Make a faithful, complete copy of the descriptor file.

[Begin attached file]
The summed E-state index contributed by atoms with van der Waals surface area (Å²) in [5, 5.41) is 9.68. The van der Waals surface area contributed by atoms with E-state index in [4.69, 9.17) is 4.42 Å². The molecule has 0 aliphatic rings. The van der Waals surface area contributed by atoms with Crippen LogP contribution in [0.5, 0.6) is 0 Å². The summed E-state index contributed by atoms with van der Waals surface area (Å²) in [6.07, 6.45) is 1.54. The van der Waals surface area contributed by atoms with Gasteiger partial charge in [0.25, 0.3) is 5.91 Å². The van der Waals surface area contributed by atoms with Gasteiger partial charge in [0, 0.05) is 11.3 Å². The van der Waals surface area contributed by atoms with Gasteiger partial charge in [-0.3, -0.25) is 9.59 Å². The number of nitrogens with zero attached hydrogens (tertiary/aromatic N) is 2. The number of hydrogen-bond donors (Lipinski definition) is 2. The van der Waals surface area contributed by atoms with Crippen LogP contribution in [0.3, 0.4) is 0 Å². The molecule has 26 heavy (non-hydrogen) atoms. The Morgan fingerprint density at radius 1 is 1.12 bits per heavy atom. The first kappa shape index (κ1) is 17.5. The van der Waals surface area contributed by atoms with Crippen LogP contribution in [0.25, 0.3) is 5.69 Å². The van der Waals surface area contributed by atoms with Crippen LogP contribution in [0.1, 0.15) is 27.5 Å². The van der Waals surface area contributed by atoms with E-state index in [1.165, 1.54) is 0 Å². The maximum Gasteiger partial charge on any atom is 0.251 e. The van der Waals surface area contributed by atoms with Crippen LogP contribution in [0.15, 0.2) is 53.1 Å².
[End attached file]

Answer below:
The summed E-state index contributed by atoms with van der Waals surface area (Å²) in [5, 5.41) is 9.68. The van der Waals surface area contributed by atoms with E-state index in [4.69, 9.17) is 4.42 Å². The molecule has 0 aliphatic rings. The van der Waals surface area contributed by atoms with Crippen LogP contribution in [0.5, 0.6) is 0 Å². The summed E-state index contributed by atoms with van der Waals surface area (Å²) in [6.07, 6.45) is 1.54. The van der Waals surface area contributed by atoms with Gasteiger partial charge in [0.25, 0.3) is 5.91 Å². The van der Waals surface area contributed by atoms with Gasteiger partial charge in [0, 0.05) is 11.3 Å². The van der Waals surface area contributed by atoms with Gasteiger partial charge in [-0.3, -0.25) is 9.59 Å². The number of nitrogens with zero attached hydrogens (tertiary/aromatic N) is 2. The number of hydrogen-bond donors (Lipinski definition) is 2. The van der Waals surface area contributed by atoms with Crippen LogP contribution in [0.3, 0.4) is 0 Å². The molecule has 26 heavy (non-hydrogen) atoms. The Morgan fingerprint density at radius 1 is 1.12 bits per heavy atom. The first kappa shape index (κ1) is 17.5. The van der Waals surface area contributed by atoms with Crippen LogP contribution in [0.25, 0.3) is 5.69 Å². The van der Waals surface area contributed by atoms with Crippen LogP contribution in [0.1, 0.15) is 27.5 Å². The van der Waals surface area contributed by atoms with E-state index in [1.165, 1.54) is 0 Å². The maximum Gasteiger partial charge on any atom is 0.251 e. The van der Waals surface area contributed by atoms with Crippen LogP contribution in [0.15, 0.2) is 53.1 Å².